As Easter approaches each year, my mind turns to an unfortunate incident involving an invitation to an Easter Brunch and Egg Hunt. The host Tricia, a friend/acquaintance, treated me and my family in a way that felt so disrespectful. Several years ago, I told this story on stage, and it was recorded. This 20-minute piece is both funny and sad. More than a quarter-century later, I’m still hurt and bothered by it. If any of this is sounding familiar, maybe you were at this show, or you read the blog and saw this video last year at Easter time.
All of us have done and said things that we later regret, and how we make it right varies with each situation. On occasion, I have imagined a conversation with Tricia in which we tried to understand each other’s point of view. Tricia, if this gets to you, call me, let’s talk.
Last week, a friend who is the co-founder of Living Room Conversations, sent me an email asking whether I thought my readers might be interested in the upcoming National Week of Conversation 2022. I’d not heard of this organization or event so I read on, following the links she provided.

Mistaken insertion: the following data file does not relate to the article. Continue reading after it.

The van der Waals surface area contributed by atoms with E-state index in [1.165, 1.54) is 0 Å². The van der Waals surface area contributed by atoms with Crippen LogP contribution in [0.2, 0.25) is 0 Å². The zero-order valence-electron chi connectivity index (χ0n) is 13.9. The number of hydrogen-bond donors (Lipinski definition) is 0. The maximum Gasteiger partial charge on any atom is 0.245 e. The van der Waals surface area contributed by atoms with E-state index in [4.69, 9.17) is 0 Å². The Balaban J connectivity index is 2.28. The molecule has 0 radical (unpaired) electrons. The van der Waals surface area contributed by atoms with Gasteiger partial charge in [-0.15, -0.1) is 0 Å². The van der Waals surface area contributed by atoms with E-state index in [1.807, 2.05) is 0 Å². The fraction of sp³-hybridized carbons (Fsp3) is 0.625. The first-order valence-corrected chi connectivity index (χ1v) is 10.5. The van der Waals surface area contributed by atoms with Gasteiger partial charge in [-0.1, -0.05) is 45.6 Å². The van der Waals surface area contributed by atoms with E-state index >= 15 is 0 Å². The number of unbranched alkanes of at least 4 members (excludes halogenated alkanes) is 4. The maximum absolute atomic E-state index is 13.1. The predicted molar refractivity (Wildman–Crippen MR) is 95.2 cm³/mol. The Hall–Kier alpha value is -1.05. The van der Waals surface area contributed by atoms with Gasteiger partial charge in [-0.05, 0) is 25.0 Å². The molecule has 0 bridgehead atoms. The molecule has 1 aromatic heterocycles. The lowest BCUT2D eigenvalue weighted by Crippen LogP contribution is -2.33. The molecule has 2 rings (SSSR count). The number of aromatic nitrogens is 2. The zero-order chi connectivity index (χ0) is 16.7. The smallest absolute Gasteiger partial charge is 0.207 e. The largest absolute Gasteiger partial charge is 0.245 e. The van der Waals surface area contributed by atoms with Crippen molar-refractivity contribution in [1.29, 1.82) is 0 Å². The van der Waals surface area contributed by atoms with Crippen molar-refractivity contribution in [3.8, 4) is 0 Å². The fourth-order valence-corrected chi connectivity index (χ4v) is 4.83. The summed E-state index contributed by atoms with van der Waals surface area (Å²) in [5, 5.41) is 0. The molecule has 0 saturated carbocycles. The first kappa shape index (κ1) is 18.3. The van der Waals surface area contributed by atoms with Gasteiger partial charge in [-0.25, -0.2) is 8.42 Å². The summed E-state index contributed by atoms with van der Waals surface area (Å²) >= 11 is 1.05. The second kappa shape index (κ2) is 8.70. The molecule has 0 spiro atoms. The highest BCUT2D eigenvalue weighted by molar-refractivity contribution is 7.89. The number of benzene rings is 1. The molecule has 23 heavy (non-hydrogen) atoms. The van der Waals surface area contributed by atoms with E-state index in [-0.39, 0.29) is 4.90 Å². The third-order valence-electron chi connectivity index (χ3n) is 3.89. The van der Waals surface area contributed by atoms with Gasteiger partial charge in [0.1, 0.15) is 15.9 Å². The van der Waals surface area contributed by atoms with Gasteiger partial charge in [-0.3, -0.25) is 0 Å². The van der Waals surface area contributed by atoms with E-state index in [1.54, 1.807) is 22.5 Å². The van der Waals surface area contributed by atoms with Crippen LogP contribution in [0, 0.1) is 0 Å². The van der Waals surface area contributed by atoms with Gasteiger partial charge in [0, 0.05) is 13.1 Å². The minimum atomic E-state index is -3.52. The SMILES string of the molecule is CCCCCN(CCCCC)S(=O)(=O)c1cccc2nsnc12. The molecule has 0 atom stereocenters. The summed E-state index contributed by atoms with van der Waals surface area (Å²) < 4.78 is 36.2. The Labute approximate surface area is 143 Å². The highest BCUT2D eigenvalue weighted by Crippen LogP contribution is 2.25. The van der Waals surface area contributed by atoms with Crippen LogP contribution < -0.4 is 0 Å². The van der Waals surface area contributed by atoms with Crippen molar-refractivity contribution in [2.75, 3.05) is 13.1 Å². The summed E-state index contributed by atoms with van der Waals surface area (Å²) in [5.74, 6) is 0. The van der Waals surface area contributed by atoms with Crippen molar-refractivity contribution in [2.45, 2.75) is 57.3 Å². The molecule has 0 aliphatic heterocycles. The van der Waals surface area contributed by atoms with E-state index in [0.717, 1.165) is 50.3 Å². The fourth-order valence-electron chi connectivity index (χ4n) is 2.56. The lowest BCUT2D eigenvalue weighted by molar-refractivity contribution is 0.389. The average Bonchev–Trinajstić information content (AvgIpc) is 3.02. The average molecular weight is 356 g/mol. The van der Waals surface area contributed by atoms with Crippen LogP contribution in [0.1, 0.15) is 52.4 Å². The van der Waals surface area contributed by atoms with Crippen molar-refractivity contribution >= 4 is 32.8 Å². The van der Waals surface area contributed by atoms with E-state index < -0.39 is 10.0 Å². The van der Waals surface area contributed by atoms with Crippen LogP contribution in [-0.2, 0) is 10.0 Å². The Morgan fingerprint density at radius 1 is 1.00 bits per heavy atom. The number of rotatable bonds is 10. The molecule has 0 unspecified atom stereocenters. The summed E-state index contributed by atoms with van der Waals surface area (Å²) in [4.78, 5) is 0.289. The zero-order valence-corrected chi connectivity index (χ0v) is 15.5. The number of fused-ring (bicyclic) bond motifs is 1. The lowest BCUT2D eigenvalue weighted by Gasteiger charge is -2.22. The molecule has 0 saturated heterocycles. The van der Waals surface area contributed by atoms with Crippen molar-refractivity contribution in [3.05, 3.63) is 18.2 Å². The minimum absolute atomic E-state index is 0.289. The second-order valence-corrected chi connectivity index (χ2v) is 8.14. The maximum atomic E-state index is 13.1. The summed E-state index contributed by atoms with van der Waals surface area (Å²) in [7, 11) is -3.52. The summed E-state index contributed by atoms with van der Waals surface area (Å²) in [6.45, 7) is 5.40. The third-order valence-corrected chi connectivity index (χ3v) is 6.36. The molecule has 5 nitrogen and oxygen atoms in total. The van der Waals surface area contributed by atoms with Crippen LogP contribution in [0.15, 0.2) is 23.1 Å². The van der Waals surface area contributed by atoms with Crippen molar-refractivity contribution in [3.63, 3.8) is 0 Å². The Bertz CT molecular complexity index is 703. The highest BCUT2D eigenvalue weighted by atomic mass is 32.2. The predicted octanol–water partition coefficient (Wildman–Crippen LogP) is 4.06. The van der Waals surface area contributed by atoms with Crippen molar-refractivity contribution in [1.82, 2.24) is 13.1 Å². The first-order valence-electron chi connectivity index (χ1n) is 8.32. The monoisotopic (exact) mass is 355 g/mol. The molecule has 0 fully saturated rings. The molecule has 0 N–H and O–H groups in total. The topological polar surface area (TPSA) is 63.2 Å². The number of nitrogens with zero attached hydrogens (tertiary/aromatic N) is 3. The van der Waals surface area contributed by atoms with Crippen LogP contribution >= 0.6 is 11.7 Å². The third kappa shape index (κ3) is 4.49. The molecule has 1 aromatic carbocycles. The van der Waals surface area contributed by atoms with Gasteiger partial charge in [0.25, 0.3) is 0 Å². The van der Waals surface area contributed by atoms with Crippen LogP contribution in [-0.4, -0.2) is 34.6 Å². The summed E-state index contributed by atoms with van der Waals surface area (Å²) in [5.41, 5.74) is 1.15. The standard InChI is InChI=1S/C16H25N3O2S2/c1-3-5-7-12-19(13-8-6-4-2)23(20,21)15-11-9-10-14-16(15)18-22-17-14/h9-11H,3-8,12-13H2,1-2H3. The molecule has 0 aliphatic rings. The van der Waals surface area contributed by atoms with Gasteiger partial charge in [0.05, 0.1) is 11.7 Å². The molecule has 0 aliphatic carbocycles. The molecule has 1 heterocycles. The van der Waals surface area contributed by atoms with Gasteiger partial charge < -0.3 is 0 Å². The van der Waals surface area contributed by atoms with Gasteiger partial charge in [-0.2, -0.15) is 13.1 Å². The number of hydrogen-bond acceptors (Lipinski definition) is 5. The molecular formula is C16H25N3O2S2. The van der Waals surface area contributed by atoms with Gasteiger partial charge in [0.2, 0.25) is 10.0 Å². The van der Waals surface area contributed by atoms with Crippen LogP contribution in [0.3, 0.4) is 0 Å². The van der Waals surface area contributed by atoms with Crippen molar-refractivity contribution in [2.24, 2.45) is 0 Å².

“America Talks provides an opportunity for Americans of different backgrounds and beliefs to connect during a time of deep division in our country. Participants will be matched into face-to-face, one-on-one or small group conversations with one or more people."
"You will be welcomed to this online event with a livestream that will help set you up for a great conversation. Then you and your conversation partner(s) will go into a breakout room (like on Zoom) to spend about an hour together using a secure video conversation platform and built-in conversation guide."
Here are some editorials from prior years about the National Week of Conversation which will take place later this month.
I’ve registered for one event, and I hope you will consider doing so as well. More about the National Week of Conversation here.
I hope you’ll also check out Living Room Conversations, an organization that works to heal society by connecting people across divides - politics, age, gender, race, nationality, and more – through guided conversations proven to build understanding and transform communities. They are doing important work to heal build common ground and find solutions to so many of our seemingly intractable problems.
The most important thing I’ve learned from my newish career as a solo performer is that “the closest distance between two people” is a story. I love this quote coined by Patti Digh whose work helps create inclusive communities. She offers seminars and workshops and I have participated in several zoom sessions of her Hard Conversations Book Club. Check out her website.
Keep promoting justice and fairness. You never know the impact of your work, and even if it only makes the world better for a few people, it matters.
Wishing you the best as you we roll into Spring.